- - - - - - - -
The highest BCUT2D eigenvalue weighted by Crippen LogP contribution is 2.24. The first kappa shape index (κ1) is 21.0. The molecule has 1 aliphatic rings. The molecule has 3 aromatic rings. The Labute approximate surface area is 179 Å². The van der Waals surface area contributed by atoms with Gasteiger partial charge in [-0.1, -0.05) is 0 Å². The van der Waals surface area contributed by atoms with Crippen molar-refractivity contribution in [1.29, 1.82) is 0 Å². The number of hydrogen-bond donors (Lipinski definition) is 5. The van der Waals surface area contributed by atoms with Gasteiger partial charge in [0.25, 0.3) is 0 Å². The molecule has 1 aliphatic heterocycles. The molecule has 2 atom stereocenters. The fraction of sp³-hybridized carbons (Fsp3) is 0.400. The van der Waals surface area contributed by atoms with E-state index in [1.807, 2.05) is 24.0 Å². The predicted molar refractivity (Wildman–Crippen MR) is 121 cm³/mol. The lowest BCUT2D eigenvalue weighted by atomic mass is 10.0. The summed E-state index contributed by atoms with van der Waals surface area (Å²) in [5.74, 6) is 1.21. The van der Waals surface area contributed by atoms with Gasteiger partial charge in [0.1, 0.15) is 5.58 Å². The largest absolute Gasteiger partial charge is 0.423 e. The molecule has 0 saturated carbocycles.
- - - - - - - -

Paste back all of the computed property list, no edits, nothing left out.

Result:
The highest BCUT2D eigenvalue weighted by Crippen LogP contribution is 2.24. The first kappa shape index (κ1) is 21.0. The molecule has 1 aliphatic rings. The molecule has 3 aromatic rings. The Labute approximate surface area is 179 Å². The van der Waals surface area contributed by atoms with Gasteiger partial charge in [-0.1, -0.05) is 0 Å². The van der Waals surface area contributed by atoms with Crippen molar-refractivity contribution in [1.29, 1.82) is 0 Å². The number of hydrogen-bond donors (Lipinski definition) is 5. The van der Waals surface area contributed by atoms with Gasteiger partial charge in [0.25, 0.3) is 0 Å². The molecule has 1 aliphatic heterocycles. The molecule has 2 atom stereocenters. The fraction of sp³-hybridized carbons (Fsp3) is 0.400. The van der Waals surface area contributed by atoms with E-state index in [1.807, 2.05) is 24.0 Å². The predicted molar refractivity (Wildman–Crippen MR) is 121 cm³/mol. The lowest BCUT2D eigenvalue weighted by atomic mass is 10.0. The summed E-state index contributed by atoms with van der Waals surface area (Å²) in [5.74, 6) is 1.21. The van der Waals surface area contributed by atoms with Gasteiger partial charge in [0.1, 0.15) is 5.58 Å². The largest absolute Gasteiger partial charge is 0.423 e. The molecule has 0 saturated carbocycles.